Next part of Nasir’s tutorial…Enjoy!
In the previous two parts of the tutorial we discussed the Laplace integral and how it is used to solve differential equations. Let’s recall Laplace integral over a function f (t):
Then we discussed Region of Convergence (ROC) of Laplace transform. The convergence or divergence of output depends solely on the values of s. So the set of values of s that converge the output signal lie in a region branded as ROC.
Since it has already been conferred that Laplace Transform converts integral and differential equations into simple algebraic equations. Let’s study the Laplace integral for some elementary function and analyze the outputs.
A function is said to be periodic if it repeats the same values after a particular interval or period. There are many phenomena like oscillation and wave etc. that demonstrate periodicity. Mathematically, a function is periodic if:
Where, T is any constant and is greater than zero. For every value of t the condition written above must satisfy. T is known as the period.
Geometrically a function is called periodic if its graph displays translational symmetry. Most common examples of periodic functions are the trigonometric functions like sine, cosine etc. They have a period of 2 radians. Another good example of the periodic functions is triangular wave. It is defined by:
For any value of t, we can demonstrate Laplace transform of almost all periodic functions with help of a proposition which we will discuss later in this article. A function that doesn’t repeat its values over a certain period of time is called aperiodic.
We have proposition to calculate Laplace transform of periodic functions. It says that, if f is a periodic function which has a period T and f_1 is one period of the function then, we can write the Laplace transform of the function as:
Laplace Transform of Some Important Elementary Functions
To transform a periodic function using Laplace transform we need to transform their domain from time to Laplace domain. We need to evaluate the integral in order to find the Laplace transform. Let’s have a look at some important elementary functions’ Laplace transform.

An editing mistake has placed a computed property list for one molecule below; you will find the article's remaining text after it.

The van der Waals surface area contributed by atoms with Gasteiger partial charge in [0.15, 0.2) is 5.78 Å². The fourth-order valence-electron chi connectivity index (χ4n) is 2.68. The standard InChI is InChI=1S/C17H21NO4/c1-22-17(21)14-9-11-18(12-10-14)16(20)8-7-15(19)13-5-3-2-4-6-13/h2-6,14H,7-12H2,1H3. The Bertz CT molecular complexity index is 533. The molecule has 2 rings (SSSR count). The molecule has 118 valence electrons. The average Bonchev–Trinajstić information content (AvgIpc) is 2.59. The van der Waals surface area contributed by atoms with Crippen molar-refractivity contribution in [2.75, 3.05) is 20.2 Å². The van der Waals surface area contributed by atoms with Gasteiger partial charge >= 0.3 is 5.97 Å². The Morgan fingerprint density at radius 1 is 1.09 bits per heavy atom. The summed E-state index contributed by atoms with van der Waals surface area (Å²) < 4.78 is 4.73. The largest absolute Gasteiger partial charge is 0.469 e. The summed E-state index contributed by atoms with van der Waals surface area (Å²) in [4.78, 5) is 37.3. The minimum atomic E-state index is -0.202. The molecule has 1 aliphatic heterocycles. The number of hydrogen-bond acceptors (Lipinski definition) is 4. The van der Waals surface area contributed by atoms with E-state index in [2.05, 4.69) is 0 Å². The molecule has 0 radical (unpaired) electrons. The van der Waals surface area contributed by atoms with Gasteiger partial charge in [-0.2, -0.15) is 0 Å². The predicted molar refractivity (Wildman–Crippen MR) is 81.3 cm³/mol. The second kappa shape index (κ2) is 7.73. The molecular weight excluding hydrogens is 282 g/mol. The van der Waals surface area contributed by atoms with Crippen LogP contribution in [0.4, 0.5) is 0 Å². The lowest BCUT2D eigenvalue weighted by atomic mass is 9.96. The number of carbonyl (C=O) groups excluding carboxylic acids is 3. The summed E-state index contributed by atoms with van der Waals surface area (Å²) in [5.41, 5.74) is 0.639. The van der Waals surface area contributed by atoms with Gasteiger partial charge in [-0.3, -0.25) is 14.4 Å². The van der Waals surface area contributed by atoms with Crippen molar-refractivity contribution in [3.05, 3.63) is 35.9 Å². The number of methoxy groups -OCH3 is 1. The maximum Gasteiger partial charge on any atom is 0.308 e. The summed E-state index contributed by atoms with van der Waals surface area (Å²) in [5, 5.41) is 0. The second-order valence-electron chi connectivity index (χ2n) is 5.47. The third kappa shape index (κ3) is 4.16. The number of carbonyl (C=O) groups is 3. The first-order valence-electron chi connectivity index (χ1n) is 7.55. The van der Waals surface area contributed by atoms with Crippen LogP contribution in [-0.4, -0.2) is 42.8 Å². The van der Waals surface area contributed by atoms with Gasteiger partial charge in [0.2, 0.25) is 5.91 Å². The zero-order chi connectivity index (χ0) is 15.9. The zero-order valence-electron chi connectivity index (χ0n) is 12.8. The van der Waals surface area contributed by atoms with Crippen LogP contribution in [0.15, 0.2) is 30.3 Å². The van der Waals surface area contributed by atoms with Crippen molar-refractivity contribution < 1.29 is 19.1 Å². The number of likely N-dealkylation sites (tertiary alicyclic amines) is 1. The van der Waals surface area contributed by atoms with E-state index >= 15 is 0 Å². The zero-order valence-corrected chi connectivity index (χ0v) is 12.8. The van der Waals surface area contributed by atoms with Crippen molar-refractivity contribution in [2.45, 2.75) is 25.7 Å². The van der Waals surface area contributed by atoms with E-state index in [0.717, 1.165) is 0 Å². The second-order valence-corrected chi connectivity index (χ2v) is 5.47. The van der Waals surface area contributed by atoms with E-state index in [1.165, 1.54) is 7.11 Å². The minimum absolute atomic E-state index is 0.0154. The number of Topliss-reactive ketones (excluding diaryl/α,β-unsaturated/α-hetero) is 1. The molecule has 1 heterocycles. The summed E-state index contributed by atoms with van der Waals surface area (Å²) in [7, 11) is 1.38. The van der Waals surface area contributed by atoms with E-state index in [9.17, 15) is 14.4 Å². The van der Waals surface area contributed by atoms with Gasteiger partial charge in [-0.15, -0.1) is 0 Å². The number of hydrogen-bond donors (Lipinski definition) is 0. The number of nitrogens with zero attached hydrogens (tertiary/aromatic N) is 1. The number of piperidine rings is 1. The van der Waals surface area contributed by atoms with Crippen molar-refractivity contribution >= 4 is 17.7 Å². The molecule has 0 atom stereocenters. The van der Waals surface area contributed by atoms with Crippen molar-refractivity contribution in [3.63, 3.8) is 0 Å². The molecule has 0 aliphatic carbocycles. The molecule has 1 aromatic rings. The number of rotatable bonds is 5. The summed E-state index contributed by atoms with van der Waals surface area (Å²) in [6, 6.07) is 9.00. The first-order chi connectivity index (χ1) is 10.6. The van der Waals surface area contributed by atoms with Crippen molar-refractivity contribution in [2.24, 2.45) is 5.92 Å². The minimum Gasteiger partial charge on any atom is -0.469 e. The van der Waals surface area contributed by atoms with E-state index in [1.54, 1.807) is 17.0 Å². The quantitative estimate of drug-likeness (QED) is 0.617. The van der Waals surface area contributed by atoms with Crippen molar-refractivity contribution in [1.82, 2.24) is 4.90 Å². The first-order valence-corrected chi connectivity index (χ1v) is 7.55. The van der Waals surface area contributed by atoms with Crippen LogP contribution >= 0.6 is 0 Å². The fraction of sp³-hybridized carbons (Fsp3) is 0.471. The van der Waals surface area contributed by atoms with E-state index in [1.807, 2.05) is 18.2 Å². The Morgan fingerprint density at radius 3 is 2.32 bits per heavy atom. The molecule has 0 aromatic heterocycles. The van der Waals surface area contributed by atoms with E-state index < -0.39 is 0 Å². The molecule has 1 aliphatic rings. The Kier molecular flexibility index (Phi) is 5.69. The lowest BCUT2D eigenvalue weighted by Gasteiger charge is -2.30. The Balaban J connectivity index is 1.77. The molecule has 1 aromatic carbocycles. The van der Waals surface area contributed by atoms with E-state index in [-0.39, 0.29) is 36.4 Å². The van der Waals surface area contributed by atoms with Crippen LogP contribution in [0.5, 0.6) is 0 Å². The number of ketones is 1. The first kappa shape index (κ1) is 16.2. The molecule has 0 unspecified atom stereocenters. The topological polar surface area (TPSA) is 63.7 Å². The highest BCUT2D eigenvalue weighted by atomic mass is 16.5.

The Unit Step Function:
We know that unit step function is written as:
Graphically it is represented as:
In some cases, the definition of step is changed so that the inequality of bottom becomes strict inequality (t>0) which leaves ɣ (0) undefined. Also there is discontinuity at t=0 but we have drawn a vertical line to make understanding easy and to show that the blue line is single function.
Now, we will find the Laplace transform by applying the definition.
The Unit Impulse Function:
To give you brief idea what is impulse function, it is basically everywhere but at t=0, where this is infinity large. The impulse function area is one. It can be represented on graph by an arrow whose height is equal to its area.
Now, we will find Laplace transform by applying:
We will use impulse property that is impulse is 0 everywhere but at t=0, the upper limit of integral will be 0+
As we know that e-st is continuous at t=0, so we can say it is constant from t=0– to t=0+. Now we can put value of e-st evaluated at t=0.
By this derivation, we get to know that Laplace transform is just one of unit impulse. This shows that the impulse is very easy to deal with in Laplace domain unlike in time domain. Unit impulse will be significant in what we do.
The Exponential Function:
We are considering exponential for t>0.
It is considered as exponential if the function is 0 for t>0. We can define that function in pieces as seen in first definition or can define as exponential multiplied b unit step as seen in second definition. The second ne is more efficient, so we usually take that one. As all the functions for t>0 is zero, by multiplying with γ (t) will not show exact γ (t) and will regularly be implicit.
If a<0 the function falls to zero but if a>0 then function increases freely. Mostly we studyfalling to zero exponential and they are generally in the systems.
To find Laplace transform we will apply:
As we know that for all positive t γ (t) is one, so we can scrap it from integral.
You can see that γ (t) is implicit in last equation. If a=1 we get a step function and L(s) =1/s
The Sine Function:
Like earlier, we will use definition to find Laplace transform:
We can take Euler’s identity for sine:
As we have done this integral in above exponential function
Taking common denominator
Laplace Transform of Some Other Elementary Functions
It’s over for today, see you next time!